Bloodbath in Bihar revenge belt
King Commission to send troika on India mission
Tamil refugees shut out mid-sea

Mianpur (Aurangabad), June 17 
Shattering a year’s uneasy calm, the Ranbir Sena mowed down 40 people last night in a macabre show of vendetta violence.

Among those killed were 20 women and six children, including infants who were shot through the head. At least 16 people are battling with death in a Gaya hospital.

Most of the victims were backward Yadavs. By taking on Laloo Yadav’s caste for the first time, the Sena has thrown a direct challenge at the Bihar strongman.

The attack on this speck of a hamlet around 190 km from Patna is believed to have been provoked by last week’s massacre of 12 upper caste Bhumihars in neighbouring Nawada.

Eyewitness said they saw a group of men dressed in black commando uniform moving around the village at 7.30 pm. “Asked where they had come from, they said they were looking for their buffaloes which had strayed into the region from Senari, 3 km away,” said Baldeo Yadav, a 55-year-old man whose son and daughter-in-law were among those gunned down.

Not convinced by the strangers’ explanation, the villagers informed the police outpost in Saharsa. The policemen scouted the area and went away, saying there was nothing to fear.

“As the policemen left, the firing began from three sides of the village,” said Bachcha Narayan Yadav.

At least 100 Sena cadre, all clad in black and carrying SLRs, swooped down on the village and began firing.

“Some of our men were yet to return to the village from their farms. Hearing the gunshots, they hid outside. Hence, most victims are women,” said Rebati Devi.

Located on the border of three districts — Aurangabad, Gaya and Jehanabad — and not accessible by road, this backward village of 100 families was like a sitting duck for the assassins. Escape routes are few and the killers ensured they blocked all.

Survivors said the assailants shouted slogans for the Ranbir Sena before leaving. “Long live Ranbir Sena. We have taken revenge on Senari,” the villagers quoted the killers as saying.

Over 30 Bhumihars were butchered by lower-caste assailants in Senari in March 1999. The Ranbir Sena, a private army of upper caste landlords, had vowed to take revenge but had laid low.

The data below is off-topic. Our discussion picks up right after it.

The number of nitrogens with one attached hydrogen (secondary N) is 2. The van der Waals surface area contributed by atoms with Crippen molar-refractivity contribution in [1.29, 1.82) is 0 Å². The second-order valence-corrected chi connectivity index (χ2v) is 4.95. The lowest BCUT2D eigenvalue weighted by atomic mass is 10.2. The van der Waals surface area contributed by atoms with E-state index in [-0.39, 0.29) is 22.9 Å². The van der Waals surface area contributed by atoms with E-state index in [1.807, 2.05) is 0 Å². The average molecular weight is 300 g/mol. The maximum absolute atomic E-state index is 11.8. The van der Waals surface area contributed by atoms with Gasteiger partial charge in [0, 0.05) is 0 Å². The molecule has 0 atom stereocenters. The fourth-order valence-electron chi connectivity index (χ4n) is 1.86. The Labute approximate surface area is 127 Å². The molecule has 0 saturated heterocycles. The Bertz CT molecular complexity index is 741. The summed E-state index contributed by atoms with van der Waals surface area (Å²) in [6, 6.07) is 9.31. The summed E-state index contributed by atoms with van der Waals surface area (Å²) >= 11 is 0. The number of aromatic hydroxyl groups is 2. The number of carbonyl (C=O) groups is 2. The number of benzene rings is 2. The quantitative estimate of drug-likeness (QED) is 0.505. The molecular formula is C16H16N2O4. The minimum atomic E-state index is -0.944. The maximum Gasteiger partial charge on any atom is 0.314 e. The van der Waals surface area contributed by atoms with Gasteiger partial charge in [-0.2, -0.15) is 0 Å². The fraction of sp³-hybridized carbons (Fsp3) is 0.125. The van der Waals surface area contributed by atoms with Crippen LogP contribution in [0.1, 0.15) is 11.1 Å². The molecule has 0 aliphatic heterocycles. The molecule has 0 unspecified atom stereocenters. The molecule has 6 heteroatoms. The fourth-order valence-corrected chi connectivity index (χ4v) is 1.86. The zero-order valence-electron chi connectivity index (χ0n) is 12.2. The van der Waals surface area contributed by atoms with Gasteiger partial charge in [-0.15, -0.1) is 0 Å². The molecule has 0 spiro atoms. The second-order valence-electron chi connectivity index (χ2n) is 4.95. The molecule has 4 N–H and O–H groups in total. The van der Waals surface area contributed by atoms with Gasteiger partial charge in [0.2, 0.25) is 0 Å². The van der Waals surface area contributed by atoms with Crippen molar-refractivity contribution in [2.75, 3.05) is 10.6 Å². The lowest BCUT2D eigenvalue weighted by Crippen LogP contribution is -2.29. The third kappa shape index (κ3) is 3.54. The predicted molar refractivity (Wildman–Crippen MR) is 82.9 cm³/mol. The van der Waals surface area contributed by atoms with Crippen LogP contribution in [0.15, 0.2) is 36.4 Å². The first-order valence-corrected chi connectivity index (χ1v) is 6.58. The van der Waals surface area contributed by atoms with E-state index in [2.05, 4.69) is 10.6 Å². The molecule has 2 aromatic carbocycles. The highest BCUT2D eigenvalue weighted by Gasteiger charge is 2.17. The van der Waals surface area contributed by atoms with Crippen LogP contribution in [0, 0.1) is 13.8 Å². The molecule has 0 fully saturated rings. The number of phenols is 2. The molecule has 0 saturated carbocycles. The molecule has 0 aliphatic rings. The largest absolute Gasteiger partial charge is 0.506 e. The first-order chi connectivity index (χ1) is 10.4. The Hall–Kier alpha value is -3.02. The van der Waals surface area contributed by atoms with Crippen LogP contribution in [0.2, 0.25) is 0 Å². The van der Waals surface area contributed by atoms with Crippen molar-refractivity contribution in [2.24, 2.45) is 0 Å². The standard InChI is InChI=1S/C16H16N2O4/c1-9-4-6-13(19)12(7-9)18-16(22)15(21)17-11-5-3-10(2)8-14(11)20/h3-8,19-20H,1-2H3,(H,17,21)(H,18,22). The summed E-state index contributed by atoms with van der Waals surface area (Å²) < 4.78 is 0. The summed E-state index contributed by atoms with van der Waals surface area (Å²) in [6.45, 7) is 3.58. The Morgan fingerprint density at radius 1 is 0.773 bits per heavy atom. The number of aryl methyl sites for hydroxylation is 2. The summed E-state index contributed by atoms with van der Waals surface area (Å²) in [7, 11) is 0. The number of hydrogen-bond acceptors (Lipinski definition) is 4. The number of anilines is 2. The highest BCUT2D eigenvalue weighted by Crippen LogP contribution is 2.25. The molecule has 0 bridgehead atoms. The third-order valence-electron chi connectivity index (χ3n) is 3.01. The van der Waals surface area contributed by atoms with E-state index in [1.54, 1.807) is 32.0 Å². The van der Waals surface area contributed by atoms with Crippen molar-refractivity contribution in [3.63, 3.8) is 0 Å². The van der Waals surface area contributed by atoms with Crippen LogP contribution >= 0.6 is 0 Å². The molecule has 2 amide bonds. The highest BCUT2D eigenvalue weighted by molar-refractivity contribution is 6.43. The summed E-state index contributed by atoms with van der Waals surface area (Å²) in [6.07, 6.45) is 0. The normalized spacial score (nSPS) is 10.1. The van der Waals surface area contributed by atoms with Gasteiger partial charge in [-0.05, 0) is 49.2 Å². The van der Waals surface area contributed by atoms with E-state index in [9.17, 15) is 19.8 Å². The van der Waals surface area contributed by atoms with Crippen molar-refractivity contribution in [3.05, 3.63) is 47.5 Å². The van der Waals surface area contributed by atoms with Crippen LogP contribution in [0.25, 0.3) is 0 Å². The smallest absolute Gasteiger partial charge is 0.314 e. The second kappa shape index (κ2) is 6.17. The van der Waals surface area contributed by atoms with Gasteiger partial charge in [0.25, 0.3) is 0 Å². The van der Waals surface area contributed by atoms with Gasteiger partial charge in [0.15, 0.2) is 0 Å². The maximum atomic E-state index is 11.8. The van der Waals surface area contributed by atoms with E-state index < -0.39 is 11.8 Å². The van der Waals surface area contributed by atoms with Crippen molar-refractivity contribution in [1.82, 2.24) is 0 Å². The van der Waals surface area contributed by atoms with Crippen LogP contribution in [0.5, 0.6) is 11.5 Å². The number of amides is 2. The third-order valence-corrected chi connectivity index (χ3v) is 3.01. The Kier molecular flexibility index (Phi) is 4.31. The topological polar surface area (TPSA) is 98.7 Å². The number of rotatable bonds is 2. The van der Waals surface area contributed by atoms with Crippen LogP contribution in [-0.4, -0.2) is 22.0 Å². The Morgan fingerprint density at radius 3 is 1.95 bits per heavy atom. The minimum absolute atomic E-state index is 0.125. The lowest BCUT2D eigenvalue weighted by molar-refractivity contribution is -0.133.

Of the 40 killed in Mianpur, 26 were Yadavs, nine Paswans and the rest belonged to the Mistri caste.

Under pressure to halt the soaring crime graph, Laloo, accompanied by half a dozen state ministers, reached the spot only to be greeted by a hostile crowd.    

New Delhi, June 17 
The Edwin King Commission investigating allegations of match-fixing in South Africa has received diplomatic clearance to send a team to India. The three-member delegation is expected to arrive next week.

The commission wants to build a foolproof case against guilty cricketers and would like to talk to Delhi police and the CBI to find out details about the bookies with whom sacked South African captain Hansie Cronje may have collaborated.

The panel will also try to get hold of the audio-tapes with the police and make its own assessment of the recordings.

In return for their assistance, Delhi police will try and drive a hard bargain with the commission. The police are willing to hand over the audio-tapes implicating Cronje provided the South Africans explain the implications of the government’s amnesty offer to the sacked captain.

The police want Cronje to testify in courts in India to add teeth to their case against him and the three other persons they want to chargesheet — actor Kishen Kumar and bookies Rajesh Kalra and Sanjeev Chawla.

The CBI, on the other hand, wants only the transcripts of all the depositions made before the King Commission.

The South African high commissioner to India, who is in Pretoria now, is expected to brief officials on the possibilities of cooperation from Indian investigating agencies. She will also hand over India’s permission to the King Commission representatives to visit the country.

The cooperation between the two countries suggests that they have decided to forget past misunderstandings. Pretoria had initially been dismissive of the Delhi police’s revelations and had doubted their credibility. Cronje’s confession and the subsequent disclosures by other cricketers have convinced South Africa that India was not carrying out a diplomatic witchhunt.